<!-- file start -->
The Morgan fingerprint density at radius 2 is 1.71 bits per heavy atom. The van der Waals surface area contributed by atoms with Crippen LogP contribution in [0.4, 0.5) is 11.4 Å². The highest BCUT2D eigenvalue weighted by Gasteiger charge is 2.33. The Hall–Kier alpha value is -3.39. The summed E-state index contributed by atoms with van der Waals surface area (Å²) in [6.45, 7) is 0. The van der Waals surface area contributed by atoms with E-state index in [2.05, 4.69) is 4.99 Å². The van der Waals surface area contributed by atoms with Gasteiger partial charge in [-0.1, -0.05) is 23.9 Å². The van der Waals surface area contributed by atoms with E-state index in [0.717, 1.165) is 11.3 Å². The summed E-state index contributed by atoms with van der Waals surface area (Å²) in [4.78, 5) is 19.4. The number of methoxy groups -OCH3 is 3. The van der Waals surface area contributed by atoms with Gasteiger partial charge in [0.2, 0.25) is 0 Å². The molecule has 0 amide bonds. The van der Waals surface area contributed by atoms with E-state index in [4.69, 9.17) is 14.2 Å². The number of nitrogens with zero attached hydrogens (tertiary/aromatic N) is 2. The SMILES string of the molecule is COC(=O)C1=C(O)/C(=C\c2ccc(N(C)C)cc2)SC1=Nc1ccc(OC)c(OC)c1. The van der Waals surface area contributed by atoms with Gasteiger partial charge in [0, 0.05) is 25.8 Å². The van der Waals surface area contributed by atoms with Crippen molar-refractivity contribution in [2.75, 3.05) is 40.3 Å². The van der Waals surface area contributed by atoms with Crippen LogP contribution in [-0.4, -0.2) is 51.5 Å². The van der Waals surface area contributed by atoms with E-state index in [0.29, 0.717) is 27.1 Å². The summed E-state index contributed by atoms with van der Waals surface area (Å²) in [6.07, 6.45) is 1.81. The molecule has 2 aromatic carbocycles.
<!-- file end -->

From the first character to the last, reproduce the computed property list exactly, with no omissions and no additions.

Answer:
The Morgan fingerprint density at radius 2 is 1.71 bits per heavy atom. The van der Waals surface area contributed by atoms with Crippen LogP contribution in [0.4, 0.5) is 11.4 Å². The highest BCUT2D eigenvalue weighted by Gasteiger charge is 2.33. The Hall–Kier alpha value is -3.39. The summed E-state index contributed by atoms with van der Waals surface area (Å²) in [6.45, 7) is 0. The van der Waals surface area contributed by atoms with E-state index in [2.05, 4.69) is 4.99 Å². The van der Waals surface area contributed by atoms with Gasteiger partial charge in [-0.1, -0.05) is 23.9 Å². The van der Waals surface area contributed by atoms with E-state index in [0.717, 1.165) is 11.3 Å². The summed E-state index contributed by atoms with van der Waals surface area (Å²) in [4.78, 5) is 19.4. The number of methoxy groups -OCH3 is 3. The van der Waals surface area contributed by atoms with Gasteiger partial charge in [0.2, 0.25) is 0 Å². The molecule has 0 amide bonds. The van der Waals surface area contributed by atoms with E-state index in [4.69, 9.17) is 14.2 Å². The number of nitrogens with zero attached hydrogens (tertiary/aromatic N) is 2. The SMILES string of the molecule is COC(=O)C1=C(O)/C(=C\c2ccc(N(C)C)cc2)SC1=Nc1ccc(OC)c(OC)c1. The van der Waals surface area contributed by atoms with Gasteiger partial charge in [0, 0.05) is 25.8 Å². The van der Waals surface area contributed by atoms with Crippen molar-refractivity contribution in [2.75, 3.05) is 40.3 Å². The van der Waals surface area contributed by atoms with Crippen LogP contribution in [-0.4, -0.2) is 51.5 Å². The van der Waals surface area contributed by atoms with E-state index in [0.29, 0.717) is 27.1 Å². The summed E-state index contributed by atoms with van der Waals surface area (Å²) in [6.07, 6.45) is 1.81. The molecule has 2 aromatic carbocycles.